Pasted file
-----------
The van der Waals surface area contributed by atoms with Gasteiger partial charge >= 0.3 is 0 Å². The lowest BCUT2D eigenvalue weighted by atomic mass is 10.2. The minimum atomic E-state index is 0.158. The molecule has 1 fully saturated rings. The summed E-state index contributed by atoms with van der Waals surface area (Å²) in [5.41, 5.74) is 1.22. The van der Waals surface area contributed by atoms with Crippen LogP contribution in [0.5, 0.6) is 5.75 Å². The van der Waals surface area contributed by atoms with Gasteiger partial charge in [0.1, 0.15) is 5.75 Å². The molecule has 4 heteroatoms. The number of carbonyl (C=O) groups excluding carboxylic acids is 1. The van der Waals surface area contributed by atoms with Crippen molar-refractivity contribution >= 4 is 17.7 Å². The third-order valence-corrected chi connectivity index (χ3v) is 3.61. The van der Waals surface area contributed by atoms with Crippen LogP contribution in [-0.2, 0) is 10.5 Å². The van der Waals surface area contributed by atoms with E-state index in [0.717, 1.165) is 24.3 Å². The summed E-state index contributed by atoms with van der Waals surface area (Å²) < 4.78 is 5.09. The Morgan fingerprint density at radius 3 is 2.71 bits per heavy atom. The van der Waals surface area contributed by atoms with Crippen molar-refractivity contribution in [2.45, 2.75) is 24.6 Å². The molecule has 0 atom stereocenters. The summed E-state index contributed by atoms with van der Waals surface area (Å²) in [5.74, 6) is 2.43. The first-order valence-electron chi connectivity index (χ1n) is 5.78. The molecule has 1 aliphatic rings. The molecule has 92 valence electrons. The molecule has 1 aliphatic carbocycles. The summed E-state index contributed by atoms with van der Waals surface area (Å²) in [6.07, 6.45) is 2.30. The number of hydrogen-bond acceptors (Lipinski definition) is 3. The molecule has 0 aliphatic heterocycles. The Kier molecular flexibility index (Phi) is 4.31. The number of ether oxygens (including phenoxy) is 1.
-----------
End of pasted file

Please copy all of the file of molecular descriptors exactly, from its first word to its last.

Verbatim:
The van der Waals surface area contributed by atoms with Gasteiger partial charge >= 0.3 is 0 Å². The lowest BCUT2D eigenvalue weighted by atomic mass is 10.2. The minimum atomic E-state index is 0.158. The molecule has 1 fully saturated rings. The summed E-state index contributed by atoms with van der Waals surface area (Å²) in [5.41, 5.74) is 1.22. The van der Waals surface area contributed by atoms with Crippen LogP contribution in [0.5, 0.6) is 5.75 Å². The van der Waals surface area contributed by atoms with Gasteiger partial charge in [0.1, 0.15) is 5.75 Å². The molecule has 4 heteroatoms. The number of carbonyl (C=O) groups excluding carboxylic acids is 1. The van der Waals surface area contributed by atoms with Crippen molar-refractivity contribution >= 4 is 17.7 Å². The third-order valence-corrected chi connectivity index (χ3v) is 3.61. The van der Waals surface area contributed by atoms with Crippen LogP contribution in [-0.2, 0) is 10.5 Å². The van der Waals surface area contributed by atoms with E-state index in [0.717, 1.165) is 24.3 Å². The summed E-state index contributed by atoms with van der Waals surface area (Å²) < 4.78 is 5.09. The Morgan fingerprint density at radius 3 is 2.71 bits per heavy atom. The van der Waals surface area contributed by atoms with Crippen molar-refractivity contribution in [2.45, 2.75) is 24.6 Å². The molecule has 0 atom stereocenters. The summed E-state index contributed by atoms with van der Waals surface area (Å²) in [5.74, 6) is 2.43. The first-order valence-electron chi connectivity index (χ1n) is 5.78. The molecule has 1 aliphatic rings. The molecule has 92 valence electrons. The molecule has 1 aliphatic carbocycles. The summed E-state index contributed by atoms with van der Waals surface area (Å²) in [6.07, 6.45) is 2.30. The number of hydrogen-bond acceptors (Lipinski definition) is 3. The molecule has 0 aliphatic heterocycles. The Kier molecular flexibility index (Phi) is 4.31. The number of ether oxygens (including phenoxy) is 1.